String Trio, Op. 45 (1946) by Arnold Schoenberg
for violin, viola, and cello

The music department of Harvard University commissioned the String Trio and the Walden String Quartet premiered it in 1947. Schoenberg composed most of the piece a few weeks after suffering a severe heart attack. He was seventy-one at the time; he died five years later.

It is said that this Trio reflects the pain of the attack itself and Schoenberg’s repose during his recovery. This could be said to be the program of the Trio, though the composer resisted programmatic interpretations of his works. On a higher level of abstraction, the work is about the struggle between life and death.

Using intense expressionistic gestures, neoclassical references, and a virtuosic deployment of his twelve-tone method of composing, Schoenberg piles up musical ideas, disrupts their continuity, displaces or disallows musical consequences, and breaks off stabilities of phrase, color, range and rhythm (see M. Cherlin’s Memory and Rhetorical Trope in Schoenberg’s String Trio). His use of a large palette of string techniques is particularly prominent: plucking the strings (pizzicato), striking them with the bow, playing close to the bridge or the fingerboard of the instrument, using the wooden part of the bow, playing on more than one string simultaneously, sliding a finger along a string to change the pitch smoothly, lightly touching the strings to make them play high glassy pitches, rapidly moving the bow back and forth (tremolo) or alternating between two pitches, and employing large intervals and extreme shifts of loudness. Using these and other techniques, Schoenberg fills the piece with extreme contrasts and non sequiturs.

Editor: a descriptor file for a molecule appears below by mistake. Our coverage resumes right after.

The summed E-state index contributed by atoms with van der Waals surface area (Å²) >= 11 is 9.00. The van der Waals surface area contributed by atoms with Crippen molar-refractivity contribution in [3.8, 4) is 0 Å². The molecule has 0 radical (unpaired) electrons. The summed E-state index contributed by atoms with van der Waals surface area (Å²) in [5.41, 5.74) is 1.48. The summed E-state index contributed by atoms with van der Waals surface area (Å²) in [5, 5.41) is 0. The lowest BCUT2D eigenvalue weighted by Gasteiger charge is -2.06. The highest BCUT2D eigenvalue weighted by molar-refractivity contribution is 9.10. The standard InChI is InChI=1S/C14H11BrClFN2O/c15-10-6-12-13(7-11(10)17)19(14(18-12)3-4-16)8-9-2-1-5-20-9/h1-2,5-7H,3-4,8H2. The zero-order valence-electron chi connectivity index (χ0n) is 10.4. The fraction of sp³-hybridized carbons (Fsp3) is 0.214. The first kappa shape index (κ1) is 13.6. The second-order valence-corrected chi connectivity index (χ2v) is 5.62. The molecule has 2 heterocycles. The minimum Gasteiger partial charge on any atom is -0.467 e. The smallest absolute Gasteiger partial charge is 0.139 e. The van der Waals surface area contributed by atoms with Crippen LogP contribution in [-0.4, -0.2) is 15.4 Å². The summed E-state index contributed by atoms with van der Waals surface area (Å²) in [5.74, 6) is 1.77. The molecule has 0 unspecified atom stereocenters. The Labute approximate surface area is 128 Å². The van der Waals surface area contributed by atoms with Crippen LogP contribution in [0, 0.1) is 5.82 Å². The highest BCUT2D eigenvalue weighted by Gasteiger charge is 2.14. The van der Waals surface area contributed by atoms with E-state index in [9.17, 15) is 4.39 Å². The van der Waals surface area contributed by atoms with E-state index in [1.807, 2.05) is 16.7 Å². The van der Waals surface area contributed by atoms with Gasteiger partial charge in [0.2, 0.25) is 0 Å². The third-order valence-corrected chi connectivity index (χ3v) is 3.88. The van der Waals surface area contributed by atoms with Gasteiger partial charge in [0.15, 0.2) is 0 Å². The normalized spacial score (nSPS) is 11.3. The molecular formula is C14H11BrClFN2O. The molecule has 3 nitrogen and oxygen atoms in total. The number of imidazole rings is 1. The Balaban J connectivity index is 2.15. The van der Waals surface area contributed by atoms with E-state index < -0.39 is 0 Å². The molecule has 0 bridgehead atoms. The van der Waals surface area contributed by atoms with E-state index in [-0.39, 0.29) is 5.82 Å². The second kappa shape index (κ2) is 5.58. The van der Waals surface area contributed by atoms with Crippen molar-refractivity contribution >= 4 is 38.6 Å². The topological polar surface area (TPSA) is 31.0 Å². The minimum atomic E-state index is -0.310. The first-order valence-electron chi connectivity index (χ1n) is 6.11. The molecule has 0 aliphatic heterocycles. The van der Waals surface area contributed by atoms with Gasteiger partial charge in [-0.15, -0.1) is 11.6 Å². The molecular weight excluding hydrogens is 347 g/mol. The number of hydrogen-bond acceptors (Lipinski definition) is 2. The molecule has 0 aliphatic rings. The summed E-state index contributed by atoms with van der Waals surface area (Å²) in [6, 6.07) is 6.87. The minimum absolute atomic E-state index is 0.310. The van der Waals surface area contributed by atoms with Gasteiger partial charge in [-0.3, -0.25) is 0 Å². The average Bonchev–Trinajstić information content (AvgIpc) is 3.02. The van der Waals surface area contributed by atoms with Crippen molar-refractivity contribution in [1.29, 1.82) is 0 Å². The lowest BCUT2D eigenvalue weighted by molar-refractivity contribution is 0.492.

The piece consists of five sections that flow together into one large form. It has been characterized as a sort of sonata form. After a couple of minutes, the loud frenetic material of the opening leads to quiet tremolos followed by an isolated high pizzicato and the end of the opening material. The slow, quiet, almost tonal material that comes next can be heard as a secondary theme. Development follows and after about fifteen minutes one hears a modified recapitulation of the opening themes, including the tremolos and the high pizzicato. The piece lasts nearly twenty minutes before it quietly fades away with a few beautiful tone rows.

By presenting phrases that never find closure and implying harmonies that never resolve, by using forms that distort the usual proportions, by contrasting waltz rhythms and short song-like melodies with jagged distortions of the sound material, and by making oblique allusions to extra-musical realities such as dance history or the techniques of Beethoven’s late works, the Trio "insists on its own imperfection, and therein lies its greatest triumph" (Cherlin). Schoenberg avoids the closure and perfection that symbolize death itself.

— R. W. M. & B. B.    

[from program for May 20, 2013 concert]